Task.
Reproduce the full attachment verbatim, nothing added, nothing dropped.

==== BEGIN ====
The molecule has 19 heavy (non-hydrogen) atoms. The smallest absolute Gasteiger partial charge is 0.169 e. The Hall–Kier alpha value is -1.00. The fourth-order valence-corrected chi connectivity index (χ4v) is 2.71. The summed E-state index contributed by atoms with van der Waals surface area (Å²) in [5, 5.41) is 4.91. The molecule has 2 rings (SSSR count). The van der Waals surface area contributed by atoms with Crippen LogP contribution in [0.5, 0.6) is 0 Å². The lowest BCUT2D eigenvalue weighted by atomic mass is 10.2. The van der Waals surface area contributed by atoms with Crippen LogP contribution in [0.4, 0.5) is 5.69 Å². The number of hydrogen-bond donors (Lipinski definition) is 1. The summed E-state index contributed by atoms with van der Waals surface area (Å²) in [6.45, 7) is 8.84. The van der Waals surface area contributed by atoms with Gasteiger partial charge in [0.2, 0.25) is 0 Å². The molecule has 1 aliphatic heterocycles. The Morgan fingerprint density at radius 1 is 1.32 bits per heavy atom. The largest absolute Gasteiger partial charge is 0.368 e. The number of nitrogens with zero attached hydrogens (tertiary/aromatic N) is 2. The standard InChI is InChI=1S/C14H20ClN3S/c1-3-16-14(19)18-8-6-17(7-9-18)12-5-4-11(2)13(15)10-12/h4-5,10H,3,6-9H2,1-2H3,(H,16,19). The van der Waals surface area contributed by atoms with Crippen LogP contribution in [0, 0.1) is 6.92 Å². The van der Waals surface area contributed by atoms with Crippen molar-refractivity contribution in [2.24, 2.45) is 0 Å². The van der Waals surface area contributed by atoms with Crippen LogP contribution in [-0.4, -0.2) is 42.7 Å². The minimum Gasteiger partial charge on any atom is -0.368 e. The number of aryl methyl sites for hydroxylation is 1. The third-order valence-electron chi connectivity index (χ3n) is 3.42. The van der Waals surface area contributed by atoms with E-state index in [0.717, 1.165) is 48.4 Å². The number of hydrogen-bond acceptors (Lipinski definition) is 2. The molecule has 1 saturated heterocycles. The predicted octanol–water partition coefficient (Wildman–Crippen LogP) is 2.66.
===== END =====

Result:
The molecule has 19 heavy (non-hydrogen) atoms. The smallest absolute Gasteiger partial charge is 0.169 e. The Hall–Kier alpha value is -1.00. The fourth-order valence-corrected chi connectivity index (χ4v) is 2.71. The summed E-state index contributed by atoms with van der Waals surface area (Å²) in [5, 5.41) is 4.91. The molecule has 2 rings (SSSR count). The van der Waals surface area contributed by atoms with Crippen LogP contribution in [0.5, 0.6) is 0 Å². The lowest BCUT2D eigenvalue weighted by atomic mass is 10.2. The van der Waals surface area contributed by atoms with Crippen LogP contribution in [0.4, 0.5) is 5.69 Å². The number of hydrogen-bond donors (Lipinski definition) is 1. The summed E-state index contributed by atoms with van der Waals surface area (Å²) in [6.45, 7) is 8.84. The van der Waals surface area contributed by atoms with Gasteiger partial charge in [0.2, 0.25) is 0 Å². The molecule has 1 aliphatic heterocycles. The Morgan fingerprint density at radius 1 is 1.32 bits per heavy atom. The largest absolute Gasteiger partial charge is 0.368 e. The number of nitrogens with zero attached hydrogens (tertiary/aromatic N) is 2. The standard InChI is InChI=1S/C14H20ClN3S/c1-3-16-14(19)18-8-6-17(7-9-18)12-5-4-11(2)13(15)10-12/h4-5,10H,3,6-9H2,1-2H3,(H,16,19). The van der Waals surface area contributed by atoms with Crippen LogP contribution in [0, 0.1) is 6.92 Å². The van der Waals surface area contributed by atoms with Crippen molar-refractivity contribution in [2.24, 2.45) is 0 Å². The van der Waals surface area contributed by atoms with Crippen LogP contribution in [-0.4, -0.2) is 42.7 Å². The minimum Gasteiger partial charge on any atom is -0.368 e. The number of aryl methyl sites for hydroxylation is 1. The third-order valence-electron chi connectivity index (χ3n) is 3.42. The van der Waals surface area contributed by atoms with E-state index in [0.717, 1.165) is 48.4 Å². The number of hydrogen-bond acceptors (Lipinski definition) is 2. The molecule has 1 saturated heterocycles. The predicted octanol–water partition coefficient (Wildman–Crippen LogP) is 2.66.